DOS program running on all Windows platforms but denies sometimes to run under XP (but succeeds after some retries). 



Propagation Predictor

Written by David Ribbins, KY1H in 1989 and updated in 1996, "MOF/LOF Contest Propagation tool" as he prefers to call his program is derived from MINIMUF for the high bands, and a VOA absorption style predictor for the low bands. The author also adjusted parameters from real contest data collected from various locations since 1990. The latest version 2.2 uses A and K indices to take into account disturbed conditions.

Predictions can be displayed in rectangular, polar or equi-distant projections at three resolutions up to EGA and in seven color.

From a couple of dates the program generates several global propagation maps showing the MOFor LOF. The map can also be overlayed with great circle paths and sun rise position. When used with the MMPRINT utility provided by the author for the CT Contest Logging software, MOF/LOF can be used to display the geographical and frequency band distribution of contacts from actual contest data. At last there is a multiple file comparaison routine for which the help of the author is welcome (and suggested) as this function requires specific settings to run under the Windows protected environment.

DOS program running on all Windows platforms.

Skywave Tech. Soft.



Propagation program created for DOS in text mode (version HDX) or Windows 95/98 (version TURBO). Qualified by the publisher of "very sophisticated ionospheric propagation prediction program", it uses however elementary functions and displays all predictions in tabular forms, austere and hard to digest. It takes into account the antenna radiation pattern but without to give accurate results.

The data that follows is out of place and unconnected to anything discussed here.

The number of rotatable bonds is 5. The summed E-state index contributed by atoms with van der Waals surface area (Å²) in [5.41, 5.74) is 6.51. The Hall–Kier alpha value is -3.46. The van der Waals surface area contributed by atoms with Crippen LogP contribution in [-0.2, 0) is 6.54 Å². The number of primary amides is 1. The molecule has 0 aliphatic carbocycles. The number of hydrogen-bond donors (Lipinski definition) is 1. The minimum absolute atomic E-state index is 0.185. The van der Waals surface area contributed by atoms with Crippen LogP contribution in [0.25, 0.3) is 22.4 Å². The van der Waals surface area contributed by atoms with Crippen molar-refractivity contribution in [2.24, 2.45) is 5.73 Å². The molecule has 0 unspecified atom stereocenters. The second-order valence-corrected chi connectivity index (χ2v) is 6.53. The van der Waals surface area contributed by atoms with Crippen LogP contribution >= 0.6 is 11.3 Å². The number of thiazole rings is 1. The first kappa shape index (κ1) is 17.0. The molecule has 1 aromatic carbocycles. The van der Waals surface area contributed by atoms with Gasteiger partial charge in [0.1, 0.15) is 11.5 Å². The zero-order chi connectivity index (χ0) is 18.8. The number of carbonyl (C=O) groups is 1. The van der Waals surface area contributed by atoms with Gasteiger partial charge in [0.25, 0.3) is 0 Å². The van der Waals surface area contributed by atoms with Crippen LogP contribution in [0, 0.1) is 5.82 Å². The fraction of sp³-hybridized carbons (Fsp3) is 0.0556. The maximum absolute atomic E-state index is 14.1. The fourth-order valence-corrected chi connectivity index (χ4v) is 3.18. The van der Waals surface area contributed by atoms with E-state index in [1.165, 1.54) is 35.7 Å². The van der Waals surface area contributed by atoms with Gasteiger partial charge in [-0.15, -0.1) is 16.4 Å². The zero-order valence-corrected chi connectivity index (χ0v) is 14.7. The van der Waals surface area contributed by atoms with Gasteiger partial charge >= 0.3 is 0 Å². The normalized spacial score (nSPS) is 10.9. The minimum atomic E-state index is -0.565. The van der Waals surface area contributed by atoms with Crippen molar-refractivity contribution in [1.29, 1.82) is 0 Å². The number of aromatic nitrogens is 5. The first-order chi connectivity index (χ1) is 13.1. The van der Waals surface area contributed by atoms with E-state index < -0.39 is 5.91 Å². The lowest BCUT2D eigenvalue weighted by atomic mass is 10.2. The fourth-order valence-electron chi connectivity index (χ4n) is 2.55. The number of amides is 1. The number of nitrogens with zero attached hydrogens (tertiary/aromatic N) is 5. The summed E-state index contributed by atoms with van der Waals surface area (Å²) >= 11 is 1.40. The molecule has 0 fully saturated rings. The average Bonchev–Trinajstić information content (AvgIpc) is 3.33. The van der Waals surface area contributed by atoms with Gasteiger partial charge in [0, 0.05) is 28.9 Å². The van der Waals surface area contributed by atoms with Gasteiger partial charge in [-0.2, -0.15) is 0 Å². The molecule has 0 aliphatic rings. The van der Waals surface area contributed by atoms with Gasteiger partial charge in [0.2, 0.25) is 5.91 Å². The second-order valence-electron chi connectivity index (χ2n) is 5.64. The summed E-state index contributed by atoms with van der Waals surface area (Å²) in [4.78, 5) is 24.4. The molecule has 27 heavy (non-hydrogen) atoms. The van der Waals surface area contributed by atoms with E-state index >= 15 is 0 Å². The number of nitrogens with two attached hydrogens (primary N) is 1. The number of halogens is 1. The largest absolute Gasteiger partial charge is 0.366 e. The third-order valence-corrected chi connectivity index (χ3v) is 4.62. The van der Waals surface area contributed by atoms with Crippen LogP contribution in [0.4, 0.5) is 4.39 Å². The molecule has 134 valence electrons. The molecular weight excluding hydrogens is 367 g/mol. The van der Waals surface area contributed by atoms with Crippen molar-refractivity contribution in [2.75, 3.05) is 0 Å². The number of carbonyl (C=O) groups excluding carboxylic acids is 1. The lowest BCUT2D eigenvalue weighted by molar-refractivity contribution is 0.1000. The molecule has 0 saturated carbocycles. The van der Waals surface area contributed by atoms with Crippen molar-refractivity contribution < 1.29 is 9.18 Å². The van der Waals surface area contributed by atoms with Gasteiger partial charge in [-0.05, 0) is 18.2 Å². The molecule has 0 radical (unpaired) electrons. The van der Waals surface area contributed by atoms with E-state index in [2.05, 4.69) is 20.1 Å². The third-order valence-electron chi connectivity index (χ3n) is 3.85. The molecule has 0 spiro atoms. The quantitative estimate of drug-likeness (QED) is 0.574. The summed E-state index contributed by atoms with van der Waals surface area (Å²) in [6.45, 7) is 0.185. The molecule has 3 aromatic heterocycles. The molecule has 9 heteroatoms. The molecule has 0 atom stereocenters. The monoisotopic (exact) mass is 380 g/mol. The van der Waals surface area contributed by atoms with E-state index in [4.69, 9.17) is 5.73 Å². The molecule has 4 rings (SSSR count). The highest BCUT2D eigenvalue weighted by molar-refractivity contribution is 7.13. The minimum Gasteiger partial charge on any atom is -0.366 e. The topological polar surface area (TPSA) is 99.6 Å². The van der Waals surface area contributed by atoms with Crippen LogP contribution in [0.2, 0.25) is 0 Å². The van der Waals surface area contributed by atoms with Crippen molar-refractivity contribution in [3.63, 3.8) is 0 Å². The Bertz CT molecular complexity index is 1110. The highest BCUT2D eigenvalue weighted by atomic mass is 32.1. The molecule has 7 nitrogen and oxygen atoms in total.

DOS program running on all Windows platforms.




W6EL's MINIPROP version 1 was released in 1985, for CP/M computers and came as a set of 9 files. It combined the prediction of signal levels, F-layer MUF with corrections over MINIMUF 3.5 for the midnight sun and polar night conditions.

At the same time, improved ionospheric propagation models were acquired from several sources. In particular, a superior F-layer model based on the F-region method used by Raymond Fricker in IONPRED. The original product was improved and evolved to MINIPROP Plus and version 2. It included then the E-layer cutoff frequency, a gray-line map and an approximate auroral oval. A version was developed for Windows, W6ELProp. Here, the idea is to work up a number of successful modes and then find the one with the greatest signal strength. 

Written in CP/M, Fortran, RPN, then Pascal, this DOS program runs on all Windows plateorms.

First released as a shareware ($25) it became a freeware.




Created in 1994 by Cedric Baechleris, this program is based on MINIFTZ 4.3. and uses thus the same inputs (SSN, the time reliability, the antenna gain and power) to calculate the MUF, FOT, LUF and signal strength between two points. It creates two tables,  the signal strength in S-unit and modes and takeoff angles.